Be it ever so humble



When I first moved to California in 1976, age 19, I lived in San Francisco for the first three years, living on the streets or in Skid Row flophouse hotel rooms.  A bed and a sink with the bathroom down the hall.

Then in 1979, age 22, I moved to Berkeley and rented out this studio apartment for $115 a month. I remember thinking: “My first studio apartment! My first real home of my own!”

It was a funky, dusty old place.  But it had a big livingroom, a kitchen, a bathroom, another little room with a closet, and a small backyard.

I put a mattress on the floor in a corner of the livingroom and slept there. And I set up a make-shift drawing board in the kitchen (actually it was one of those ironing boards that folds out from the wall and I turned it into a drawing table). And I began to send  my mad artistic missives out to the world on a regular basis.  I had a big “Fear & Loathing in Las Vegas” poster taped to my wall.  Hunter S. Thompson was one of my role models back then.  God help me.

Above my drawing board on a shelf, I remember I had 7 or 8 manila folders of the different artistic projects I wanted to do.  The comic strips I wanted to draw.  The books I wanted to write.  The albums I wanted to record. Etc.  And those folders would get fatter and fatter over the months as I filled them up with my latest mad ideas.  I was a young man seething with ambition back then.  And over the years I would end up completing just about every one of those projects.

I had a little black-and-white TV and I put it in the little room in the back.  One of my distinct memories of this period was watching the Larry Bird vs. Magic Johnson NCAA Finals on TV.  They were college kids back then, about the same age as me.  It was like we were all young and all starting up our lives.

I had a way with cats even back then.  There was a neighborhood cat who roamed around the apartments.  One day she curled up in the corner of my little back room, and popped out a litter of kittens.  Much to my surprise.

This woman named Felicia lived in the apartment two doors down from me.  Felicia was about my age, and even poorer than me.  Felicia was one of those people who sort of made an art out of  “celebrating” life.  If you know what I mean.  She was always finding reasons to celebrate the day.  “It’s Tuesday and the sun is shining!  A toast to the great us!”  she’d declare, and then she’d pop open a couple of bottles of Dos Equis and we’d clink glasses.  As poor as she was, she always managed to scrape together a little pot.  And she’d always buy good bottles of beer if she could get away with it.  We liked to hang out together in our apartments and get stoned and play guitars and sing.  Felicia would light these little scented candles, and she’d have fresh-cut wild flowers in vases and she’d have these hippie-type ornaments hanging by her windows — these little chimes that made tinkling, magical sounds when the wind was blowing.  And she’d usually have just enough food in her cupboard to scrape together some delicious quesadillas or something like that.  “A toast to delicious quesadillas!”  It had never really occurred to me at the time that life was something to celebrate.  I mostly looked at life as something to endure.  So I learned something valuable from ole’ Felicia.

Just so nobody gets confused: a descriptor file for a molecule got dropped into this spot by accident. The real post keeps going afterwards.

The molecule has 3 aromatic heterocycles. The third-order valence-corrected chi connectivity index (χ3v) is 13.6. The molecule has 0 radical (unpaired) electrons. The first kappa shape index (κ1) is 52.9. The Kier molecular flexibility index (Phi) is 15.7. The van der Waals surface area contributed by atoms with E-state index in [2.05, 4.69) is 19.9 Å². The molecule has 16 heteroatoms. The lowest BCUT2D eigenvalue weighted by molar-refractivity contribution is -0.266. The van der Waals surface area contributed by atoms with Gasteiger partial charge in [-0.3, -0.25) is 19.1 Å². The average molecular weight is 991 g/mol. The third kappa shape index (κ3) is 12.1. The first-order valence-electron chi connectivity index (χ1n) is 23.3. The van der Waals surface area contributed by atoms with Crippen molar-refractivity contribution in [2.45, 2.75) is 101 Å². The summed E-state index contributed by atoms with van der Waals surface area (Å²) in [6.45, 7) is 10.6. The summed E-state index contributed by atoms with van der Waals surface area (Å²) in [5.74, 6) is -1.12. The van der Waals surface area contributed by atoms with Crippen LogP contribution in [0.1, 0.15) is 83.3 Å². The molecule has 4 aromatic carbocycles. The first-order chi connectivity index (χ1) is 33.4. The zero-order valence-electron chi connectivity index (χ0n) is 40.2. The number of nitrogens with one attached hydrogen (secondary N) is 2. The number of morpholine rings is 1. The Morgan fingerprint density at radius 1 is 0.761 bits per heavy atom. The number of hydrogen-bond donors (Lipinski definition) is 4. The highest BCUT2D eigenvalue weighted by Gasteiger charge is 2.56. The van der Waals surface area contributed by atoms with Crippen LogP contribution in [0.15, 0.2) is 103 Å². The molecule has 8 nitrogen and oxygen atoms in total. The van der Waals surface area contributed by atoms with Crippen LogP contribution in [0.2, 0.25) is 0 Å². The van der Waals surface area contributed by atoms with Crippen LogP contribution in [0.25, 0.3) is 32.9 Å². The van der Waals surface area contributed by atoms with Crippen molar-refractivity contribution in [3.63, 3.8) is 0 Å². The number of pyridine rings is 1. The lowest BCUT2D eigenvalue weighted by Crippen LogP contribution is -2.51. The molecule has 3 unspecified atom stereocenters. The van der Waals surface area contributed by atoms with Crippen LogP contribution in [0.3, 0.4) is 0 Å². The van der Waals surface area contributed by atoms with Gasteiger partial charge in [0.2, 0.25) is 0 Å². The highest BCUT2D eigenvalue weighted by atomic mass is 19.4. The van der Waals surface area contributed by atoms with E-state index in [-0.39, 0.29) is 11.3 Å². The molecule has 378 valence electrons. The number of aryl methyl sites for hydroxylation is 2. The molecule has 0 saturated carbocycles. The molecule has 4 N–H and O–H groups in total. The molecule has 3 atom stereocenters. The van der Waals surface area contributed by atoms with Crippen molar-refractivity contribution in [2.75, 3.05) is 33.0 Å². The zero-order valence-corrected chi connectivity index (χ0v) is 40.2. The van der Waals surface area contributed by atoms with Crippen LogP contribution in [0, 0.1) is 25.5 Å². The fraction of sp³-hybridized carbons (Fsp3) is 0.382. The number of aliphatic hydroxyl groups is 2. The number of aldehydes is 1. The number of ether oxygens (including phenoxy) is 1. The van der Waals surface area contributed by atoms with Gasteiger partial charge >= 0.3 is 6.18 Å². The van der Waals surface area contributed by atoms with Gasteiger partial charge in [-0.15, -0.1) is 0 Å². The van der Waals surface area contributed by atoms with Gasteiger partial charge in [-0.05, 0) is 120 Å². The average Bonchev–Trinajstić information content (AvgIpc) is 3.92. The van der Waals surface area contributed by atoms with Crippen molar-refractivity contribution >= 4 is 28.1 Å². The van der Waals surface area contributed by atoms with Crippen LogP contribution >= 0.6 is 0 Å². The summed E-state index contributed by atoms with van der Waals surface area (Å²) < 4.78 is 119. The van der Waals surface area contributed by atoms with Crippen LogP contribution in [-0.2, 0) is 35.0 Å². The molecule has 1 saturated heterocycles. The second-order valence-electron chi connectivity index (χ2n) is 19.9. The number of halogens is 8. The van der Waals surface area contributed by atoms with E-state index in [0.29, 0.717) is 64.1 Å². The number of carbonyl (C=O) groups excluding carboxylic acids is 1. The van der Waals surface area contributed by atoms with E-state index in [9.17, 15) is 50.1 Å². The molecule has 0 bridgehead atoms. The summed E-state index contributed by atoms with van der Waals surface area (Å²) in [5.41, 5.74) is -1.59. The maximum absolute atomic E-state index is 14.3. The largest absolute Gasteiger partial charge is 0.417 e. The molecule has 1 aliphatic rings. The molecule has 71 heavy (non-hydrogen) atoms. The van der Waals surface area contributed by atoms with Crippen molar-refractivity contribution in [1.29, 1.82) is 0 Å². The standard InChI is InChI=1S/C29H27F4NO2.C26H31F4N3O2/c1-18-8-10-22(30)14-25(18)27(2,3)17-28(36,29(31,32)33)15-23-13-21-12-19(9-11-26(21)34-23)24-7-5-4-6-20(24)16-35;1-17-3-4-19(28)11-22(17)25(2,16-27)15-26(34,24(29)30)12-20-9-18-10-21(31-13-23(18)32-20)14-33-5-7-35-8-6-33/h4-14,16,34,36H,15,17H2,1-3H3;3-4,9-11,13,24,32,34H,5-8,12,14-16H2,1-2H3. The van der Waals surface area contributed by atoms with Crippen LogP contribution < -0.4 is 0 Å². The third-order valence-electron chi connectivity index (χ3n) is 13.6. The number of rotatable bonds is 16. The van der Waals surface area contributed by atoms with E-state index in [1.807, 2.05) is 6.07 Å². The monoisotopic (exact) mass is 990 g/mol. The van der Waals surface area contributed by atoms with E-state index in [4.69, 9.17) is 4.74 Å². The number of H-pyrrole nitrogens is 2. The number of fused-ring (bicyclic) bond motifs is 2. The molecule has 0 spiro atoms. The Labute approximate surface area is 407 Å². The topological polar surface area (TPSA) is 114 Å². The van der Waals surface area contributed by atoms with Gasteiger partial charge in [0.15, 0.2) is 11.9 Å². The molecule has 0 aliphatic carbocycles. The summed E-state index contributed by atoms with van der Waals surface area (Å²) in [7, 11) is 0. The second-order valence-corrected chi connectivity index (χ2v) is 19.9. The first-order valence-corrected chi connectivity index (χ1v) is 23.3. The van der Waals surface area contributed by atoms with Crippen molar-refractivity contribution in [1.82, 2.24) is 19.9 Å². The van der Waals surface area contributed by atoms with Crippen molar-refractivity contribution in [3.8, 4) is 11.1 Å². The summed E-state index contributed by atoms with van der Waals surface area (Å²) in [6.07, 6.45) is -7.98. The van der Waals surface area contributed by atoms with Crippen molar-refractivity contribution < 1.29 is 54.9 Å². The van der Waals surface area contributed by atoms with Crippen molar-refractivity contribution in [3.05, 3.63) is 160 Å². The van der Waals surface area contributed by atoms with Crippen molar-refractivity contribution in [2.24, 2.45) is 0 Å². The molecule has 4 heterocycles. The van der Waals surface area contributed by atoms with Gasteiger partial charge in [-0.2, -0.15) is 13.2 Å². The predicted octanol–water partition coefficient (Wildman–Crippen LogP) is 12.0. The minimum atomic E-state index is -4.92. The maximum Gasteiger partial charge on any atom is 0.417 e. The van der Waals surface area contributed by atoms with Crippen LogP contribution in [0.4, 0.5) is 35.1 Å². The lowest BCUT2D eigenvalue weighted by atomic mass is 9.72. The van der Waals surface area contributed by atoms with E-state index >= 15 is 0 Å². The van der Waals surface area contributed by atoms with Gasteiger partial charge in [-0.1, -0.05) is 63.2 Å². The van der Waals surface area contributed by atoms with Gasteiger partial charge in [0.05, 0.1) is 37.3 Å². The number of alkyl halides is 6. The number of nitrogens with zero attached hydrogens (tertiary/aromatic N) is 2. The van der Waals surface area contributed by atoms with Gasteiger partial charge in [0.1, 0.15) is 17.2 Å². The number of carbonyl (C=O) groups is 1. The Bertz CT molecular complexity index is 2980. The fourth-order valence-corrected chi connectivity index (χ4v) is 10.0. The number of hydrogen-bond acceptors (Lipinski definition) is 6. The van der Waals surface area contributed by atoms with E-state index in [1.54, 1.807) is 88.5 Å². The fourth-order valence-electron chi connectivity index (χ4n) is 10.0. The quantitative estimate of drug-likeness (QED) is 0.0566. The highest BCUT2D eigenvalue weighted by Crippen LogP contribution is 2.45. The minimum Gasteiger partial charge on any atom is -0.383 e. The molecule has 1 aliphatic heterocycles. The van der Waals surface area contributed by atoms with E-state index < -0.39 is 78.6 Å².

I made a garden in the backyard. Grew tomatoes, cucumbers, pumpkins, baby carrots and 10 pot plants that grew to about 6 feet tall. But I didn’t know anything about growing pot, about how you’re supposed to separate the male plants from the females to make the buds. So I ended up smoking a helluva’ lot of leaf that year. In fact I didn’t know anything about gardening period, aside from putting the seeds in the dirt, dumping some fertilizer on it, and watering it every day. The tomatoes turned out pretty good, the cucumbers were OK but a tad bitter, but the baby carrots were absolutely delicious. They were as sweet as candy. They were so good, these little Vietnamese kids that lived next door to me, age 4 and 5, were always asking me for some of my carrots (you KNOW vegetables turned out good when even little kids want to eat them!).

I remember thinking at the time: “My first real home. Its not much. Its kind of funky and its nothing to write home about. But at least its a start in the right direction.”

If I had known at the time that that studio apartment would turn out to be one of the nicest places I’d ever live at, I probably would have shot myself right there. Ha ha.


2 thoughts on “Be it ever so humble

  1. I wonder what the rent for that place would be today? $1,500 per month? Possibly more? I can’t figure out how anyone can afford to live in the bay area these days.

    1. I was paying $125 a month for a studio apartment in Berkeley as late as 1990. 25 years later that thing is going for at LEAST $1,000 a month. And considered a deal at that.

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